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Monday, 30 January 2012

The Way the Cookie Crumbles

By Mickey Rogers of This, That and the Other

I didn’t like some of the food that Mom prepared for us. Perhaps the worst of the worst was the cornbread. For some unknown reason, she laced it with thick hunks of pure fat. Instead of eating the tainted cornbread, I stuffed it into my pants pocket, piece by piece.

Later, in the bathroom, I flushed the uneatable stuff down the toilet. I bet the person who cleaned the septic tank was mystified!

Not wanting to waste any morsel of food, Mom kept a “slop jar” in the refrigerator. Anything left over went into that jar so one never quite knew what he or she was eating.

Unfortunately, almost all those mysterious leftovers were liquid or mushy, so stuffing them into my pockets was out of the question.

No one, not even “Dad the Dictator,” could force me to eat both ends of a hotdog. One end was the head of the wiener, so it followed that the other end was the butt. Of course, by definition, the end that I ate was always the head. Isn’t that logical?

On the other hand, Mom’s homemade soups were excellent and her homemade bread was to die for. I loved to get a large slice of bread while it was still warm. After applying butter and gobs of jelly or peanut butter, I quickly devoured it and then begged for more.

All of Mom’s cookies were great but my favorites were the ones with the jelly filling in the center. Once I ate about fifteen of them for a snack! It’s a wonder I didn’t turn into a real tubby.

One Saturday morning, Mom made a gigantic batch of those mouth-watering cookies. After putting them into the top section of the roaster, she issued the following warning: “Stay away from these cookies! I’ll need all of them so leave them alone!”

My two sisters were there, but they weren’t warned. For some reason, Mom believed that her daughters were completely trustworthy. Her son, however, was another matter.

Dad was the proud owner and commander of the one and only automobile in the family and Mom did not drive. Therefore, during the day, while Dad was at work, we usually walked to get from point A to point B. That particular Saturday we walked to town. Back in the day, almost all the important stores were located there.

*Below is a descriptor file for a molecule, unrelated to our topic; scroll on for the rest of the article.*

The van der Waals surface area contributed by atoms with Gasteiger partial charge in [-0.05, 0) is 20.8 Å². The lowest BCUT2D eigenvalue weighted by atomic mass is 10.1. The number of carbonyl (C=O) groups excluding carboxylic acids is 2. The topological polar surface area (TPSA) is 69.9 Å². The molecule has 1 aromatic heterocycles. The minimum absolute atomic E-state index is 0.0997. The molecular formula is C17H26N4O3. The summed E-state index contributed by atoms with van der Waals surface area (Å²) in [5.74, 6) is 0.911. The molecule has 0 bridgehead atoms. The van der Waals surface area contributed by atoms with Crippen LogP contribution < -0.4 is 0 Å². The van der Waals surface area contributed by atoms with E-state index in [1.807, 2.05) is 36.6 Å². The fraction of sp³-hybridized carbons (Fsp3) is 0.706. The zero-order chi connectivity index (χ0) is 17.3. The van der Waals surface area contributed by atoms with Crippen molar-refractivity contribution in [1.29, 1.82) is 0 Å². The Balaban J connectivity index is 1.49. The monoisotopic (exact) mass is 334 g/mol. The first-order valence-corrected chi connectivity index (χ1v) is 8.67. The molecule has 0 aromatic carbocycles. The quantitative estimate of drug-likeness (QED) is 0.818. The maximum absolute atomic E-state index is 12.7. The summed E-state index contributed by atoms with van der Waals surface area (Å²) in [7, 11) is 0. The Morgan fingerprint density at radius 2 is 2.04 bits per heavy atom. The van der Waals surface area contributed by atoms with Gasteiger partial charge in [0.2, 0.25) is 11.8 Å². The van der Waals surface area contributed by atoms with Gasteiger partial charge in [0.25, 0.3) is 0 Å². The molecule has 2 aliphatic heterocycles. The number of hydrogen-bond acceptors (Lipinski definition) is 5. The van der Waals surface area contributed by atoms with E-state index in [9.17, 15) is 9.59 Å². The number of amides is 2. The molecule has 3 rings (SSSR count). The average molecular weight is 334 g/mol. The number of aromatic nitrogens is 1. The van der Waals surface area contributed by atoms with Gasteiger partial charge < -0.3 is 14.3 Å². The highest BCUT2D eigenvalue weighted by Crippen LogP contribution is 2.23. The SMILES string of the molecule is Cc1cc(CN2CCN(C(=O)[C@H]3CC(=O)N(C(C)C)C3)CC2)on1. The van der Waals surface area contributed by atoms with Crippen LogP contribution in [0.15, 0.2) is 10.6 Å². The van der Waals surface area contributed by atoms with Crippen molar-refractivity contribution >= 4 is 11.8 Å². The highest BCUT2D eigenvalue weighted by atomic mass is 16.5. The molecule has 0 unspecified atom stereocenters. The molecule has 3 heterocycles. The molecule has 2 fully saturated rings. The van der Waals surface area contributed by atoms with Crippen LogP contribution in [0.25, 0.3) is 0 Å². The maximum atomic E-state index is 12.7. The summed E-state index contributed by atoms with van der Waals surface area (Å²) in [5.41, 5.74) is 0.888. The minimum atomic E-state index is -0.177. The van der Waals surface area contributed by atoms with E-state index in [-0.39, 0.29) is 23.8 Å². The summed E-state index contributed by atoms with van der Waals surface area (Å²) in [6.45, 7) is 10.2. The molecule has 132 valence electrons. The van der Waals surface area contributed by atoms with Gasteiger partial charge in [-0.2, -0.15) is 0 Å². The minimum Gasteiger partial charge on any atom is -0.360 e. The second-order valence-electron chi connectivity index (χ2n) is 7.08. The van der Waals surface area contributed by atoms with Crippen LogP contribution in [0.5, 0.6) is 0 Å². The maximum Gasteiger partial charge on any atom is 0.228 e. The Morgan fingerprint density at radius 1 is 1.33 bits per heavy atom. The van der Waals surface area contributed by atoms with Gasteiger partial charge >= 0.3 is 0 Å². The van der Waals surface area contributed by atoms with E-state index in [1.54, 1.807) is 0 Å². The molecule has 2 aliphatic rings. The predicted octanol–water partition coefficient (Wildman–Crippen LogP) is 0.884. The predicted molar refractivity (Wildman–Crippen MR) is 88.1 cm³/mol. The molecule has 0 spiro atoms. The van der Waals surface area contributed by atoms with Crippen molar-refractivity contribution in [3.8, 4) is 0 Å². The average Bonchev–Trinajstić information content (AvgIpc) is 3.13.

After a few hours of shopping we headed home. A little later, Mom checked her precious cookies and lo and behold, about five or six or so were missing! She didn’t accuse my sisters; she had already solved the case.

“I told you not to eat those cookies! I’m telling your dad when he gets home! Then you’ll get what’s coming to you!” she screamed at me.

I professed my innocence but to no avail. Cookies were missing, I loved those cookies and because I was a bratty little boy, I suppose, I was automatically guilty. End of case.

At about 5:30, as usual, Dad whirled into the driveway. No sooner had he walked through the door when Mom complained: “I made a batch of cookies today and I ordered him to leave them alone! He disobeyed me and ate several of them!”

Mom was really ticked off but she had a little smile on her face, no doubt anticipating the whipping that, from her point of view, I so richly deserved.

However, instead of taking off his thick leather belt, Dad sheepishly replied, “I stopped by this afternoon. No one was home but I found those cookies and helped myself.”

Poor Mom was deflated. I was going to escape a punishment that she believed I somehow inherently deserved. Moreover, she was probably shocked by the fact that I could actually tell the truth.

Since Mom wasn’t certain exactly how many cookies had been devoured by Dad, after the rest of the family left the kitchen, I helped myself to a couple of them. The way I figured it, I had earned those tasty treats; this was a case of simple justice. Never before or since have I eaten such wonderful cookies.

[INVITATION: All elders, 50 and older, are welcome to submit stories for this blog. They can be fiction, non-fiction, poetry, memoir, etc. PLEASE read instructions for submitting.]

Posted by Ronni Bennett at 05:30 AM | Permalink | Email this post


I've no doubt they tasted great, being forbidden fruit, and all.

Too bad about the cornbread. It's one of my favorite things to make - and eat!

One of my favorite reasons to go visit my grandma as a child and an adult was her cookie jar. It was always at least half full and open to anyone. She weighed about 300 lbs at the height of 5 ft 2 inches. I suspect the jar was kept supplied for herself as well as anyone who dropped in.
Enjoyed your story.
Michigan Grandma in Arizona

What a fun and tasty memory.

I feel that you earned a few treats too.

There is a great old song named Rachel, written by Jim Ringer, who sings the praise of a girl, "a watermelon, ripe and freshly stole."

I grew up believing, and still believe,an ever-ready cookie jar was the premier meaning of the word Grandma.

You were right to eat those cookies. You had earned them!

Thanks for a funny story!

Thank goodness your Dad told the truth! Why on earth didn't she make extras for people around the house? No matter, now it's all a memory. Great story.

Good one, Mickey. I like your logic.

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